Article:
The First Antiochian Chapel in America

In the life of St. Raphael Hawaweeny published by Antakya Press (page 24, to be precise), there’s a reference to an early Syrian/Antiochian chapel in New York, dating to 1893. The story goes that a visiting Antiochian priest, Archimandrite Christopher Jabara, established the chapel at Cedar and Washington Streets in New York City. Unbeknownst to…

Greek Catholic — not Orthodox — monk in America in 1850

Last week, I wrote about a priest from Lebanon who visited the United States in 1850. In an update to that post, I reprinted an 1850 Syracuse newspaper article claiming that the priest was an “impostor” who was raising money through dishonesty. That Syracuse newspaper referred to another article in the Puritan Recorder. Well, I’ve…

Orthodox priests in America in 1849-50

Earlier today, I posted this note from the January 1850 issue of the Home and Foreign Record of the Presbyterian Church in the United States of America: Efforts are now making in New York to form a congregation of Greek Christians. We observe an announcement that a priest of that denomination, with an interpreter, is…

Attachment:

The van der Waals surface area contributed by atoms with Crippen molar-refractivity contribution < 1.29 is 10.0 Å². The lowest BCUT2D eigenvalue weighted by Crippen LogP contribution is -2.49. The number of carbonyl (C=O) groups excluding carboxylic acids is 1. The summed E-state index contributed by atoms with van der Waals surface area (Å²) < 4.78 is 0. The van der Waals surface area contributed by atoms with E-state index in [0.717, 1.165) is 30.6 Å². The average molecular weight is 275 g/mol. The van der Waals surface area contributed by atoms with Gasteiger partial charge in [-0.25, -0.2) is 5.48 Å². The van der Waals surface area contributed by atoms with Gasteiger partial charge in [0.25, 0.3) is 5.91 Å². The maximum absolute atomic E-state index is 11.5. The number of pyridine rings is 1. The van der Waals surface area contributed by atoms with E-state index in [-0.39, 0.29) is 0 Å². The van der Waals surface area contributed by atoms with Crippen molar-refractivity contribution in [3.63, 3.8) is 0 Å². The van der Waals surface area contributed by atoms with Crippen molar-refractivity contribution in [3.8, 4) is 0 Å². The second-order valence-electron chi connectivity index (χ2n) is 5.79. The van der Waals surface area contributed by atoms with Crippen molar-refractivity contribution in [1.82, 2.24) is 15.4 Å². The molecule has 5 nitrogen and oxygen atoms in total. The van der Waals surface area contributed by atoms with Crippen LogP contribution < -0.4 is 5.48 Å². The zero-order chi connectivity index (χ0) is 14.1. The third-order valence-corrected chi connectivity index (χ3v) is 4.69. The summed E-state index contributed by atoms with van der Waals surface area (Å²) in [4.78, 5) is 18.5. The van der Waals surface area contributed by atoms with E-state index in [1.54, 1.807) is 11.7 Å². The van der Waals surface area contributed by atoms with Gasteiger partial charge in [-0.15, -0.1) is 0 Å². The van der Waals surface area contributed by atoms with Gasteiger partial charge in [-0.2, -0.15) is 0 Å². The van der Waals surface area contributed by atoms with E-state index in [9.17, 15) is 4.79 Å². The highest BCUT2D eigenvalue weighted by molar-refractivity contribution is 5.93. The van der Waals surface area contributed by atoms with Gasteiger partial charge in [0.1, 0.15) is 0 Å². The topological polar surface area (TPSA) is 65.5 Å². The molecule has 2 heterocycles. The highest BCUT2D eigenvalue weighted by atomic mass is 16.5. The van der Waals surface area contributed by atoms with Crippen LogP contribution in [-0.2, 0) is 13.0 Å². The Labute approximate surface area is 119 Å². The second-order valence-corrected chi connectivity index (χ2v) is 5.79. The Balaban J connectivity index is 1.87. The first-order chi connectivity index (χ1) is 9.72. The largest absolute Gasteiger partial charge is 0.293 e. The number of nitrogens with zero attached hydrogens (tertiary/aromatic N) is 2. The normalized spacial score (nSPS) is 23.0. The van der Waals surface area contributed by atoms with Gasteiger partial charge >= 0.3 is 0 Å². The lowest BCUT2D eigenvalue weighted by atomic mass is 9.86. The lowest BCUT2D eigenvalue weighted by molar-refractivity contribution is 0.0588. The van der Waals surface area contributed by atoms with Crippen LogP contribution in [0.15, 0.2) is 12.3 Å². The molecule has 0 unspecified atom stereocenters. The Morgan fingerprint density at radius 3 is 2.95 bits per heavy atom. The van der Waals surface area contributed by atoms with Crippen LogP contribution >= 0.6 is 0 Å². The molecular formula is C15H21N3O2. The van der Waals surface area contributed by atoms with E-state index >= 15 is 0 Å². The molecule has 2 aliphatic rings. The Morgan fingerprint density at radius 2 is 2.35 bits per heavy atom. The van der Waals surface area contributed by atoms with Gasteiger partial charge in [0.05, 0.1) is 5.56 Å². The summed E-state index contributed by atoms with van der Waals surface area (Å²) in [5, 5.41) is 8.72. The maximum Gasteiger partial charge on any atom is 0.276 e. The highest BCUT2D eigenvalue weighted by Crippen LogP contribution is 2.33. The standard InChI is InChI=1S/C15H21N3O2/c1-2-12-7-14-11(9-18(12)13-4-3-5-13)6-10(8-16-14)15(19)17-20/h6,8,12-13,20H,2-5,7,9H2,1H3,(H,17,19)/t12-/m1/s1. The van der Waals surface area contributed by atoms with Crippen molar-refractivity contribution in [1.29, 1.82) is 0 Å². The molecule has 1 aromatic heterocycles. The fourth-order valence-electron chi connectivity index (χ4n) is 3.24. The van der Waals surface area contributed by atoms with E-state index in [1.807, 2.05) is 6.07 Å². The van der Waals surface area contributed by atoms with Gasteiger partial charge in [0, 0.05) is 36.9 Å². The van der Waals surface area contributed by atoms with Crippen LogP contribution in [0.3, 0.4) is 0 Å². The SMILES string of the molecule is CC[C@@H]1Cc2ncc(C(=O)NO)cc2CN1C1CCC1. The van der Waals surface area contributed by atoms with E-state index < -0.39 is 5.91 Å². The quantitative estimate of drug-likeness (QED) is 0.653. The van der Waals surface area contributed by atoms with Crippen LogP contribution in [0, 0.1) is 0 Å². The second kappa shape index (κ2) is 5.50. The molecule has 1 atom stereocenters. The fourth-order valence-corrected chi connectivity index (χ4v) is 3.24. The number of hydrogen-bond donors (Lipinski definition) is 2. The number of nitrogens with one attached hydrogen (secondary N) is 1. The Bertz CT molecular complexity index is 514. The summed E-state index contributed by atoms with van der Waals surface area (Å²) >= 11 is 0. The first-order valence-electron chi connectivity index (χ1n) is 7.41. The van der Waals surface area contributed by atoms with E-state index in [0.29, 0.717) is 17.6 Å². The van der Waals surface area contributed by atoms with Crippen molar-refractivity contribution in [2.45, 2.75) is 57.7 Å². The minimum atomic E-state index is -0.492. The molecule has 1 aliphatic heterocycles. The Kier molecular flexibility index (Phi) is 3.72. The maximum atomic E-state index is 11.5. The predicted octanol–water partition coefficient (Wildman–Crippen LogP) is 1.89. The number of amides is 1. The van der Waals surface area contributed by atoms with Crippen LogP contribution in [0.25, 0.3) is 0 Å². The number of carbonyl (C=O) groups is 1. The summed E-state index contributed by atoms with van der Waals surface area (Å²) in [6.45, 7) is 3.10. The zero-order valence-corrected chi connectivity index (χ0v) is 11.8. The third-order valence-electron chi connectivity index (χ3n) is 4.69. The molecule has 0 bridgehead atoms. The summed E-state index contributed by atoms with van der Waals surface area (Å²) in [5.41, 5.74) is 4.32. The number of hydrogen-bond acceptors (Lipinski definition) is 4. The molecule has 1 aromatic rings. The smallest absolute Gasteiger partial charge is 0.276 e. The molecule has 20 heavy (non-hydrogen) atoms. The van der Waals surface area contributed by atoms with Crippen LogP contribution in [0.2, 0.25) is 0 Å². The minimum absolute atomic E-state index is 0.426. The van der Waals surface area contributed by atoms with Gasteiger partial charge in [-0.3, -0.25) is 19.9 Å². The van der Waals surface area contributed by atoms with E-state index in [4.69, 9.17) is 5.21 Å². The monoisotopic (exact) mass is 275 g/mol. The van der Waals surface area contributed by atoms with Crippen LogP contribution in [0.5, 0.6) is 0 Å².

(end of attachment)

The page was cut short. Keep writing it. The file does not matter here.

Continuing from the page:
Unsolved mysteries of American Orthodoxy

Yesterday, I published a brief article on Fr. Stephen Andreades, the first resident priest of the first Orthodox parish in the contiguous United States — Holy Trinity in New Orleans. The entire early history of that parish is something of a mystery. We know who the early priests were — Andreades, Fr. Gregory Yiayias, Fr.…

Peter the Aleut: the original martyrdom account

Editor’s note: Raymond A Bucko, S.J. is a Jesuit Catholic priest, professor of anthropology, chair of the social work, sociology and anthropology department at Creighton University, Omaha Nebraska.  He completed his doctoral work in anthropology at the University of Chicago in 1992.  His dissertation was  “Inipi: Historic Transformation and Contemporary Significance of the Sweat Lodge…